In addition, in the 2018-19 Budget, the Government announced funding of $1.9 billion (to 2028-29) as part of its Research Infrastructure Investment Plan. This funding is being provided through the National Collaborative Research Infrastructure Strategy (NCRIS) to refresh the nationally significant research infrastructure that researchers from universities, Publicly Funded Research Agencies and industry use. This funding is in addition to operational funding of $150 million per annum (indexed, ongoing) for NCRIS projects, which was announced as part of the National Innovation and Science Agenda in December 2015. This funding supports a range of national research infrastructure that is separate to research infrastructure funded at an institutional level and was previously supported and enabled through the EIF.
The Explanatory Memorandum states that the government has continued to consistently deliver world-class education investments without drawing on the EIF funds, including projects such as:
$150 million to support the relocation and redevelopment of the University of Tasmania's Launceston and Burnie campuses; and
$30 million earmarked for the establishment of a new Central Queensland School of Mining and Manufacturing.
The committee welcomes the establishment of the ERF as a complementary measure to the current funding arrangements with respect to natural disasters. The committee also recognises that the government is in a position to establish this fund because of its sound economic management.
The committee acknowledges the concerns raised about the amount of funding for mitigation of natural disasters, but notes that the ERF will also allow for the delivery of resilience and mitigation initiatives. Further, the committee notes other measures that the government has taken to promote natural disaster resilience, such as the establishment of the National Resilience Taskforce.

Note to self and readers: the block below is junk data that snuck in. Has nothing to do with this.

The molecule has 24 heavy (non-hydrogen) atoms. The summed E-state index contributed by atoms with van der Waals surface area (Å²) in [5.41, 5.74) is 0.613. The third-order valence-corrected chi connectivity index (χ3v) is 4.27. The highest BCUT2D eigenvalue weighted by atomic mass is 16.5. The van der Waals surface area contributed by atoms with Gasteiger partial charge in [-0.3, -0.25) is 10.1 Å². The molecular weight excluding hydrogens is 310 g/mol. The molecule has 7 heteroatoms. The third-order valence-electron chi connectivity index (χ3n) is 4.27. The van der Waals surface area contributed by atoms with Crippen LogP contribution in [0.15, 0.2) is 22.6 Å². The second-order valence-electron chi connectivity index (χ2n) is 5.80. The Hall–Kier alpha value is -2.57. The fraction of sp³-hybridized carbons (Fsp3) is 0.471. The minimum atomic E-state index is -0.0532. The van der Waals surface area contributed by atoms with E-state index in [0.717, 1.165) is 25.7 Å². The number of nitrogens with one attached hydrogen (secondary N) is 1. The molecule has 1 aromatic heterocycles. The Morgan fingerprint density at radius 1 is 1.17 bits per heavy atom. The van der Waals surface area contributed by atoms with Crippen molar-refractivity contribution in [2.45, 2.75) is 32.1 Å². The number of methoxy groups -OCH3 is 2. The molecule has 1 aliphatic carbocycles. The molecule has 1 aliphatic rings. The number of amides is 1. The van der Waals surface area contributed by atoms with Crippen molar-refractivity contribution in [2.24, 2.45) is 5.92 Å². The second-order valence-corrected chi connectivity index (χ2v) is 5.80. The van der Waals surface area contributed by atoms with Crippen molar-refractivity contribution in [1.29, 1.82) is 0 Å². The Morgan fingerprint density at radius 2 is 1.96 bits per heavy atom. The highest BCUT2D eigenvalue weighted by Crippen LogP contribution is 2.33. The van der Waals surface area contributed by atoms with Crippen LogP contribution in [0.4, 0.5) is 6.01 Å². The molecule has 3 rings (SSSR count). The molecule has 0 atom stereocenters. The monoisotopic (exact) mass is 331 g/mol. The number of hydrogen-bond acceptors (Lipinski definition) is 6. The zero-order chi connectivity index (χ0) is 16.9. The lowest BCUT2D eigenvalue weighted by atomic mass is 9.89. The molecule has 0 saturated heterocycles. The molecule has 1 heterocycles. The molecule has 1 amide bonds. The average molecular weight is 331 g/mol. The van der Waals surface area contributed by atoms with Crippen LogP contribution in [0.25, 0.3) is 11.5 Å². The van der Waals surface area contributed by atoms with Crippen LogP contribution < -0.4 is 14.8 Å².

The committee notes the provision for a review of the EFR bill within 10 years of its operation, as well as other measures for accountability and reporting. This level of governance and accountability will ensure that there is confidence in the management of this fund and its investments.
While the committee acknowledges the concerns expressed by the university sector regarding the closure of the EIF, the committee notes that the government has continued to fund key infrastructure projects despite the fact that the EIF has not been operational for approximately six years. The committee notes the government's ongoing commitment to higher education, and does not agree that the EIF is integral to creating a world-class education system in Australia.
Indeed, it is evident that the government can continue to build a world-class education system in Australia without drawing upon the EIF. It is the committee's view that the uncommitted funds in the now dormant EIF are best spent helping communities to respond to natural disasters with catastrophic or significant impacts.
The committee recommends that the Senate pass the bills.
Senator James Paterson